[tex-live] TL 13 -- how many maintained installations are there?

Zdenek Wagner zdenek.wagner at gmail.com
Tue Apr 15 14:04:52 CEST 2014

2014-04-15 13:41 GMT+02:00 Mojca Miklavec <mojca.miklavec.lists at gmail.com>:
> On Tue, Apr 15, 2014 at 12:44 PM, AW <alexander.willand at t-online.de> wrote:
>> Hi,
>> while TL 13 will be frozen soon, I'd like to thank to all the people who
>> helped creating and maintaining it.
>> You, e.g. Karl, Norbert, and many others have been working for us, the users.
>> But how many are we, the users?
>> Clearly, you cannot count all of the tex-live installations which come with a
>> Linux distribution. You never know, whether it will be used ever.
>> So maybe we could get a rough estimation of active users by counting the
>> computers which update a given TL 13 installation.
>> Is there a way to find out how many computers have updated TL 13 using tlmgr,
>> at least once? Or is this somewhere between difficult and impossible to find out,
>> because the mirrors don't count how often an update has been downloaded?
>> The introduction of the companion, 2. ed., made a forecast (I'm refering to
>> the German edition): LaTeX wil be used extensivly for another 15 years until
>> 2020.
>> If possible without too much time and effort, I'd like to find out how we
>> perform, ten years later now.
> There's a large number of CTAN mirrors from where users can update
> installation. By simply forgetting all cases when users fetch TeX Live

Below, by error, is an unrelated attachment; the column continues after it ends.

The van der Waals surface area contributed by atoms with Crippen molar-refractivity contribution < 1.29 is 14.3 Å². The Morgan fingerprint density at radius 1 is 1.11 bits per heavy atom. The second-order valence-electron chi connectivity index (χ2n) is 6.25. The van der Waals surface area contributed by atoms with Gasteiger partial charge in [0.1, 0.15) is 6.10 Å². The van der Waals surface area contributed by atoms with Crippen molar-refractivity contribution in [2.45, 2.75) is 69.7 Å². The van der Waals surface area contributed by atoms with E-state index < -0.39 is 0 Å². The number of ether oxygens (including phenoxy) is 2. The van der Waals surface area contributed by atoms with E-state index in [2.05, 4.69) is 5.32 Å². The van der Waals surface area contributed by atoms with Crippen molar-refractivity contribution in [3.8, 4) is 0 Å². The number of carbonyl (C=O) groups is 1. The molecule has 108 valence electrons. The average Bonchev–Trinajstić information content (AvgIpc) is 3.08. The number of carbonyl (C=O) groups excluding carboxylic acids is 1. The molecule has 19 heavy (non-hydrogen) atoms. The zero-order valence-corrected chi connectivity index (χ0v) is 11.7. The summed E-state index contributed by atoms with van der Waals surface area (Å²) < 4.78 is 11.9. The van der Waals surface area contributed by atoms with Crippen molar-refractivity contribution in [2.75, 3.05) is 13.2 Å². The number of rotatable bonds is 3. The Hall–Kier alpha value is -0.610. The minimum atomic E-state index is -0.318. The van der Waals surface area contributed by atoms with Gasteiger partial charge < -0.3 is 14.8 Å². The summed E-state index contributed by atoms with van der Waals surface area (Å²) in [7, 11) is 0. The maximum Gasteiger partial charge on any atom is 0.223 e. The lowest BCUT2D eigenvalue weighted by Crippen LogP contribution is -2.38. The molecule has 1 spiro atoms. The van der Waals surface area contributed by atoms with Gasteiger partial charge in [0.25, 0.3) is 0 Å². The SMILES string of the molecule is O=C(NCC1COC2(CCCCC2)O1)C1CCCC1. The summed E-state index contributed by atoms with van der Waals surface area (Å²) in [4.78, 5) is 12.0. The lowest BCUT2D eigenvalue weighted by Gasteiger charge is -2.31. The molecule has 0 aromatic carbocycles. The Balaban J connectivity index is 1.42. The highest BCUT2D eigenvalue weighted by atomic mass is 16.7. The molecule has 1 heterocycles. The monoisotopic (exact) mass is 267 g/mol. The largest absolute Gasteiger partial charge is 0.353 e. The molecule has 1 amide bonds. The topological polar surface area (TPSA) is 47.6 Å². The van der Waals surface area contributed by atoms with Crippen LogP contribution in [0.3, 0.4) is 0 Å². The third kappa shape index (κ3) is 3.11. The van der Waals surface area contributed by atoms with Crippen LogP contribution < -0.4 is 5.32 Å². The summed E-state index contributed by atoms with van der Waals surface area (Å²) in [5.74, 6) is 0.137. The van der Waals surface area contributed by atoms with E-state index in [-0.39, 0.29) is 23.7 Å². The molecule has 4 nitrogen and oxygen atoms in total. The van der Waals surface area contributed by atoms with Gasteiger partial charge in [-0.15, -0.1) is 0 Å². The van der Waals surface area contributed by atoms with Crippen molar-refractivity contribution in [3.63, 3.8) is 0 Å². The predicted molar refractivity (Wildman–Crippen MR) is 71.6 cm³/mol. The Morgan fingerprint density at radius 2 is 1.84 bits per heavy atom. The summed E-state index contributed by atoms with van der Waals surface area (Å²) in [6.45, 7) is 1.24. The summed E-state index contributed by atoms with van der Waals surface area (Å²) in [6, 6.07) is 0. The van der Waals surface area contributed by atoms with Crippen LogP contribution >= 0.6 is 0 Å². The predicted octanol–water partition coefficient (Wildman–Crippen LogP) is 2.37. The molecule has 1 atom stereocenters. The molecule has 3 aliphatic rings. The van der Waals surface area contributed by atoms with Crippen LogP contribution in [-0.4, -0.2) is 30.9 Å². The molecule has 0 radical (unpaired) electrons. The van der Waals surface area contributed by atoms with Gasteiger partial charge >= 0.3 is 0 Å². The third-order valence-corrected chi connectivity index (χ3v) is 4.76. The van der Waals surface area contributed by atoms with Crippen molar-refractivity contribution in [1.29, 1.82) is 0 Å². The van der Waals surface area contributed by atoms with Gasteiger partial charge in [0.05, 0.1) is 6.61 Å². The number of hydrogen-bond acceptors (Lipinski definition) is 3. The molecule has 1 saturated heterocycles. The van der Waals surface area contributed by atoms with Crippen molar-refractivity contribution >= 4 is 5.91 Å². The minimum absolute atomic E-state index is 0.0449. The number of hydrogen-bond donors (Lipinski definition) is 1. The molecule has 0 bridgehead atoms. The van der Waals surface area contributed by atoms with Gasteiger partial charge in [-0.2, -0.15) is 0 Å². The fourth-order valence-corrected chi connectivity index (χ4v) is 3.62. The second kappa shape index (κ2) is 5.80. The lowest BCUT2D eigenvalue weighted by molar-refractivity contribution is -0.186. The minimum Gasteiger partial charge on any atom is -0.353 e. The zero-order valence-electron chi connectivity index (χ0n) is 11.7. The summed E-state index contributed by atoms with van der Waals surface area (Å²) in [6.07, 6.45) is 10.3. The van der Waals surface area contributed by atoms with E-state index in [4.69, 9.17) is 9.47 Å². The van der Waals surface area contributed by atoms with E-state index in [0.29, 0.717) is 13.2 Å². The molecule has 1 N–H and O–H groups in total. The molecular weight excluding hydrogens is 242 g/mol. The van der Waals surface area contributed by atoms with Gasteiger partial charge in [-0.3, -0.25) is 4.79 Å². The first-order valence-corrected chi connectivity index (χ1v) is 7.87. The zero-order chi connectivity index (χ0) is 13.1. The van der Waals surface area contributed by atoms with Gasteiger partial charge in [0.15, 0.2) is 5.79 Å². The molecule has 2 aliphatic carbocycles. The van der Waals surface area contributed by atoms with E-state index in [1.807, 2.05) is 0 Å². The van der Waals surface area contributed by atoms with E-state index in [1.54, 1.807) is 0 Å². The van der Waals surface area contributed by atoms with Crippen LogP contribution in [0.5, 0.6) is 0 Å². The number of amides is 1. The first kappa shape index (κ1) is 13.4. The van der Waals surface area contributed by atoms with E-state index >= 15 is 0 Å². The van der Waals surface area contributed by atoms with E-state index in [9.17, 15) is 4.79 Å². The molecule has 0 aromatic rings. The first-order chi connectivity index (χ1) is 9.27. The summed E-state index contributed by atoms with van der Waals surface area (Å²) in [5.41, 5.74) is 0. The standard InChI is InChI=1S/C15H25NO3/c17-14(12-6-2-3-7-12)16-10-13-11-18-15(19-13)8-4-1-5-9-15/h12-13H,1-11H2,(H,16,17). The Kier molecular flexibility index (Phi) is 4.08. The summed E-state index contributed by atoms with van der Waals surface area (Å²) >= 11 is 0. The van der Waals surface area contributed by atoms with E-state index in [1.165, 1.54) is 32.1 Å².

> and update from a local server at some University, not counting any
> distribution shipped by package managers etc. ... you still need to
> convince admins of individual CTAN mirrors to publish summaries from
> combined logs (rsync, http, ftp). And then you need to deal with users
> with constantly changing IP addresses etc. Or users constantly
> switching between different CTAN mirrors to prevent from counting a
> single user ten times. (IP addresses are something that should not be
> communicated between CTAN nodes, so I don't see any good way to
> correct for that.)
The computers may also be placed behind NAT so that several compuers
will share the same public IP address.

> You could pick a random CTAN node, do a rough count at that node and
> then extrapolate. But that would be highly inaccurate metric. It might
> give you the order of magnitude, but nothing more than that.
> It might be interesting though to introduce an "opt-in statistics
> collection package". I believe that Debian has something like that.

Redhat has opt-in anonymous sending of HW configuration after installation.

> This could be also useful for deciding which packages are popular
> among others. But it would be almost useless in the current scenario
> because most users simply install all packages and be done with it.
> (This might work with MikTeX, but not with TeX Live.) And if it's an
> opt-in feature, you don't get any realistic numbers anyway.
> So: while not entirely impossible to do it, it would probably require
> some joint effort to collect at least somewhat realistic statistics.
> Mojca

Zdeněk Wagner

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